Microsoft and i4i argued over patent law before the U.S. Supreme Court, in the final act of a long-running intellectual property case.
and Canadian firm i4i have had their day in the nation's highest court, with
the software giant arguing that longstanding standards for patent infringement
should be lowered. In doing so, Microsoft hopes to end a years-long battle
against i4i over patents related to custom XML.
Justice John Roberts, who
apparently owns Microsoft stock
, recused himself from the case. Out of the
remaining eight court members, Microsoft must win five votes in order to
succeed in its appeal, which seeks to overturn earlier rulings that Word 2003
and 2007 violated i4i's patents for custom XML.
legal counsel argued that the overwhelming evidence needed to invalidate
patents makes it too difficult for companies to beat back frivolous
patent-infringement suits, and that the standard of proof needs to be lowered.
"When the Patent Office didn't even consider the evidence, it makes absolutely
no sense," Microsoft attorney Thomas Hungar told the court, according to an
April 18 Bloomberg report
i4i is arguing that the precedent is a sound one.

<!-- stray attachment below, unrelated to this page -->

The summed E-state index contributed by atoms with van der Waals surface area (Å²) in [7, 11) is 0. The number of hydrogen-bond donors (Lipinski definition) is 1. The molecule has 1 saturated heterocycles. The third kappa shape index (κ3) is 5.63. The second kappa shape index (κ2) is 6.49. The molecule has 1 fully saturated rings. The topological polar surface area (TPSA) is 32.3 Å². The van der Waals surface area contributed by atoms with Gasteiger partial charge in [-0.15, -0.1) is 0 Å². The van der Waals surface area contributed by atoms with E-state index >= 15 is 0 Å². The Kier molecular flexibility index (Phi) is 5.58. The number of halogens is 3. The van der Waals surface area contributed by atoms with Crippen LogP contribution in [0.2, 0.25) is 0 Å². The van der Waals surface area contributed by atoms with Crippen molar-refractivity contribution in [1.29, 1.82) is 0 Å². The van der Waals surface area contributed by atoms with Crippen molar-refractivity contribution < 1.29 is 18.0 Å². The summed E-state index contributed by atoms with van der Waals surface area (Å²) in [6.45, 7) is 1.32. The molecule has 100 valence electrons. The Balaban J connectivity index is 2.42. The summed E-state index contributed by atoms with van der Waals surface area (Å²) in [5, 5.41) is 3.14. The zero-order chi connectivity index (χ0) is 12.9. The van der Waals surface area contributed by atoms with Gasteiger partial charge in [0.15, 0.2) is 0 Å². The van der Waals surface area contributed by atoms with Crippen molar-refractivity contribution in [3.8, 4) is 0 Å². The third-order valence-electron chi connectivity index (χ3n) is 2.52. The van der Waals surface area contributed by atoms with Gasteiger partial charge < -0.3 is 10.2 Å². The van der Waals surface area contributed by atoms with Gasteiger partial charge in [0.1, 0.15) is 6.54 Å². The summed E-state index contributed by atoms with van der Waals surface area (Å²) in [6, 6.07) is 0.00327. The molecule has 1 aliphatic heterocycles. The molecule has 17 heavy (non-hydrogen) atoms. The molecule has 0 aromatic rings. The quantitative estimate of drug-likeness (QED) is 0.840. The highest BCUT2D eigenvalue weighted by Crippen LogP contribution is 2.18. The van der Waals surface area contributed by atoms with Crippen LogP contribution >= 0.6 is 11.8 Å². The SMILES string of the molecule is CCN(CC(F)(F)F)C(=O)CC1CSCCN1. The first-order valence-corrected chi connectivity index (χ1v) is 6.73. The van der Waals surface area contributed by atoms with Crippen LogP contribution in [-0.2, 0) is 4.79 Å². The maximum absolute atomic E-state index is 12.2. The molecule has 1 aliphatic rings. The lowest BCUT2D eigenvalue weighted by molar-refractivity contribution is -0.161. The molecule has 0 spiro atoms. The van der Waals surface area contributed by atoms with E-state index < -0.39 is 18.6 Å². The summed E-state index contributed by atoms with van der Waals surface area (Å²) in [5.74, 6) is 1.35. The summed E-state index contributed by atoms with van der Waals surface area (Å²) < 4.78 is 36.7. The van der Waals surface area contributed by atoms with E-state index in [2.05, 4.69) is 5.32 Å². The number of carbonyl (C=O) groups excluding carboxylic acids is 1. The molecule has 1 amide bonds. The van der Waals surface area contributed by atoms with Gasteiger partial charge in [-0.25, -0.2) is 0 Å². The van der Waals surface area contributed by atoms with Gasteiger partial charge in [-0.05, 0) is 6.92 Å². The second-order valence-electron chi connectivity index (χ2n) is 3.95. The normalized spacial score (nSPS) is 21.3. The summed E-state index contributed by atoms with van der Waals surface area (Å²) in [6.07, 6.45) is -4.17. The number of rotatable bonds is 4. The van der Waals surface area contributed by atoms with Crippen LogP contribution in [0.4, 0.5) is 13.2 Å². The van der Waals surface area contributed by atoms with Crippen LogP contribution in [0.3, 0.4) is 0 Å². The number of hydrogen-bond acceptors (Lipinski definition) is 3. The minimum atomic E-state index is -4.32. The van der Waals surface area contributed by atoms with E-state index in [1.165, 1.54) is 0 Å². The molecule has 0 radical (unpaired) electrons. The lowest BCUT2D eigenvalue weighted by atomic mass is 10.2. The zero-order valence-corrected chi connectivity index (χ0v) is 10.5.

is abundantly clear that the fundamental change in the law, which Microsoft
seeks, would result in an enormous decrease in innovation," i4i chairman Loudon
Owen wrote in an April 18 statement. "Microsoft did not present either policy nor
legal reasons that would justify any changes to the law, particularly the
sweeping change they now apparently seek."
first asked the Supreme Court to hear its appeal in August, seeking to overturn
earlier rulings concerning i4i's patents. The previous April, a federal appeals
court had rejected Microsoft's request for a multiple-judge review of the
lawsuit, which resulted in a nearly $300 million judgment.
from i4i have repeatedly announced their intention to fight the case to the
bitter end. That makes the case stand out somewhat from the bulk of
intellectual-property suits, which have a tendency to be settled behind closed
doors for undisclosed amounts of money.
in-depth breakdown of i4i's patent by eWEEK
can be found here
The bulk of Microsoft's troubles extend back to August 2009, when the federal
judge in the U.S. District Court in Eastern Texas ordered that all copies of
Word 2003 and 2007 be removed from retail channels within 90 days. Microsoft's
attorneys managed to argue a delay, only to have the U.S. Court of Appeals
uphold the verdict four months later.
upheld verdict came with the court order that all offending copies of Word be
yanked from store shelves by early January 2010. Microsoft responded by asking
for the review by all 11 judges on the U.S. Court of Appeals for the Federal
Circuit, on top of issuing a patch for Word that it insisted would sidestep the
The Supreme Court case
under Microsoft Corp. v. i4i Limited Partnership and
Infrastructures for Information, No. 10-290. The judges could hand down a
decision by the end of June.